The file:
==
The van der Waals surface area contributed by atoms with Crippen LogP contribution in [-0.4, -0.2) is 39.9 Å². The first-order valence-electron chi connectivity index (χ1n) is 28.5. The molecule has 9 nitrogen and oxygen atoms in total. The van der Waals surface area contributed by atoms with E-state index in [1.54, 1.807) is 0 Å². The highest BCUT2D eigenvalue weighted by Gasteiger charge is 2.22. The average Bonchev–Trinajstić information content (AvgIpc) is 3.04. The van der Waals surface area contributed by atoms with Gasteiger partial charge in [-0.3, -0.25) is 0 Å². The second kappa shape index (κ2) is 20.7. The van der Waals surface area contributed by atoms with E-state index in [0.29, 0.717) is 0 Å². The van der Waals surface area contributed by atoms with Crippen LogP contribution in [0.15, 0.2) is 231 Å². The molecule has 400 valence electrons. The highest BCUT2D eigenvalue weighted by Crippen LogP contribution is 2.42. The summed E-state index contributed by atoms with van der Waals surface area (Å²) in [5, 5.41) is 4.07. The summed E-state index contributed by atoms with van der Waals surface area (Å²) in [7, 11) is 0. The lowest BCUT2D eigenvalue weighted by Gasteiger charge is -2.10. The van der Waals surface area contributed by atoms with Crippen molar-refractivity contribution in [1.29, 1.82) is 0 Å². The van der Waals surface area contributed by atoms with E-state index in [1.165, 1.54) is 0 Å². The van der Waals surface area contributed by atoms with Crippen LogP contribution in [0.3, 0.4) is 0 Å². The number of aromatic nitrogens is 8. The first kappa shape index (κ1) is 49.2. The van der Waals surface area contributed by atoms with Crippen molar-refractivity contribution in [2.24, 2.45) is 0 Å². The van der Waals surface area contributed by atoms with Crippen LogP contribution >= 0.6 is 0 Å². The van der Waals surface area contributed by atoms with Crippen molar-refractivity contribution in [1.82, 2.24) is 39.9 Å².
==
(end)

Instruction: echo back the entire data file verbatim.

The van der Waals surface area contributed by atoms with Crippen LogP contribution in [-0.4, -0.2) is 39.9 Å². The first-order valence-electron chi connectivity index (χ1n) is 28.5. The molecule has 9 nitrogen and oxygen atoms in total. The van der Waals surface area contributed by atoms with E-state index in [1.54, 1.807) is 0 Å². The highest BCUT2D eigenvalue weighted by Gasteiger charge is 2.22. The average Bonchev–Trinajstić information content (AvgIpc) is 3.04. The van der Waals surface area contributed by atoms with Gasteiger partial charge in [-0.3, -0.25) is 0 Å². The second kappa shape index (κ2) is 20.7. The van der Waals surface area contributed by atoms with E-state index in [0.29, 0.717) is 0 Å². The van der Waals surface area contributed by atoms with Crippen LogP contribution in [0.15, 0.2) is 231 Å². The molecule has 400 valence electrons. The highest BCUT2D eigenvalue weighted by Crippen LogP contribution is 2.42. The summed E-state index contributed by atoms with van der Waals surface area (Å²) in [5, 5.41) is 4.07. The summed E-state index contributed by atoms with van der Waals surface area (Å²) in [7, 11) is 0. The lowest BCUT2D eigenvalue weighted by Gasteiger charge is -2.10. The van der Waals surface area contributed by atoms with Crippen molar-refractivity contribution in [1.29, 1.82) is 0 Å². The van der Waals surface area contributed by atoms with E-state index in [1.165, 1.54) is 0 Å². The van der Waals surface area contributed by atoms with Crippen LogP contribution in [0.3, 0.4) is 0 Å². The number of aromatic nitrogens is 8. The first kappa shape index (κ1) is 49.2. The van der Waals surface area contributed by atoms with Crippen molar-refractivity contribution in [2.24, 2.45) is 0 Å². The van der Waals surface area contributed by atoms with Crippen LogP contribution >= 0.6 is 0 Å². The van der Waals surface area contributed by atoms with Crippen molar-refractivity contribution in [1.82, 2.24) is 39.9 Å².